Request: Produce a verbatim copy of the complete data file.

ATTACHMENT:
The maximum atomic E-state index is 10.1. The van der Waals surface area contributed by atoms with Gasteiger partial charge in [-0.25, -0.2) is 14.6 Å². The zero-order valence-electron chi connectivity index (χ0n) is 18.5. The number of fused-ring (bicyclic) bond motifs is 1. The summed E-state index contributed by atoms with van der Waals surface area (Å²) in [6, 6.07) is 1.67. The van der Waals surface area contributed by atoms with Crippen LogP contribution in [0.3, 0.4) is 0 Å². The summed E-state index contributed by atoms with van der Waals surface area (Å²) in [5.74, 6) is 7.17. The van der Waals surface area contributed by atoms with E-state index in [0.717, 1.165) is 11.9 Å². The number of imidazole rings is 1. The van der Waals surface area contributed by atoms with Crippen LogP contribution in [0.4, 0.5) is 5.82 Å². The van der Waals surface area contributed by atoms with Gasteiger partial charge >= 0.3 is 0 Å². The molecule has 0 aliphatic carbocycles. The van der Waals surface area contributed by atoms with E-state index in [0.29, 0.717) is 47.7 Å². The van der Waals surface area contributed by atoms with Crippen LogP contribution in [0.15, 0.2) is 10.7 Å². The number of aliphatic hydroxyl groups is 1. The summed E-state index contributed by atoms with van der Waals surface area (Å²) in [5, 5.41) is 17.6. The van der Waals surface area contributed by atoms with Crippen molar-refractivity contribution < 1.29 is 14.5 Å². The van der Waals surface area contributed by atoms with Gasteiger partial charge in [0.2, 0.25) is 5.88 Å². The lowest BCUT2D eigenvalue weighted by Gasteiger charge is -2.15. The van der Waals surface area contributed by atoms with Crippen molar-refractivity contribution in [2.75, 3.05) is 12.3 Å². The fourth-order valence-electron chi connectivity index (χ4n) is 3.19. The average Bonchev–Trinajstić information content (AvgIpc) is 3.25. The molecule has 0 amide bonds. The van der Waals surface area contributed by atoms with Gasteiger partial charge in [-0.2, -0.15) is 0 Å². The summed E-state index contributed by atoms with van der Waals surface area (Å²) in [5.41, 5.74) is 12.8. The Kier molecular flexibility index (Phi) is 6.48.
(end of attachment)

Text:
The maximum atomic E-state index is 10.1. The van der Waals surface area contributed by atoms with Gasteiger partial charge in [-0.25, -0.2) is 14.6 Å². The zero-order valence-electron chi connectivity index (χ0n) is 18.5. The number of fused-ring (bicyclic) bond motifs is 1. The summed E-state index contributed by atoms with van der Waals surface area (Å²) in [6, 6.07) is 1.67. The van der Waals surface area contributed by atoms with Crippen LogP contribution in [0.3, 0.4) is 0 Å². The summed E-state index contributed by atoms with van der Waals surface area (Å²) in [5.74, 6) is 7.17. The van der Waals surface area contributed by atoms with E-state index in [0.717, 1.165) is 11.9 Å². The number of imidazole rings is 1. The van der Waals surface area contributed by atoms with Crippen LogP contribution in [0.4, 0.5) is 5.82 Å². The van der Waals surface area contributed by atoms with Gasteiger partial charge >= 0.3 is 0 Å². The molecule has 0 aliphatic carbocycles. The van der Waals surface area contributed by atoms with E-state index in [0.29, 0.717) is 47.7 Å². The van der Waals surface area contributed by atoms with Crippen LogP contribution in [0.15, 0.2) is 10.7 Å². The number of aliphatic hydroxyl groups is 1. The summed E-state index contributed by atoms with van der Waals surface area (Å²) in [5, 5.41) is 17.6. The van der Waals surface area contributed by atoms with Crippen molar-refractivity contribution < 1.29 is 14.5 Å². The van der Waals surface area contributed by atoms with Gasteiger partial charge in [0.2, 0.25) is 5.88 Å². The lowest BCUT2D eigenvalue weighted by Gasteiger charge is -2.15. The van der Waals surface area contributed by atoms with Crippen molar-refractivity contribution in [2.75, 3.05) is 12.3 Å². The fourth-order valence-electron chi connectivity index (χ4n) is 3.19. The average Bonchev–Trinajstić information content (AvgIpc) is 3.25. The molecule has 0 amide bonds. The van der Waals surface area contributed by atoms with Gasteiger partial charge in [-0.2, -0.15) is 0 Å². The summed E-state index contributed by atoms with van der Waals surface area (Å²) in [5.41, 5.74) is 12.8. The Kier molecular flexibility index (Phi) is 6.48.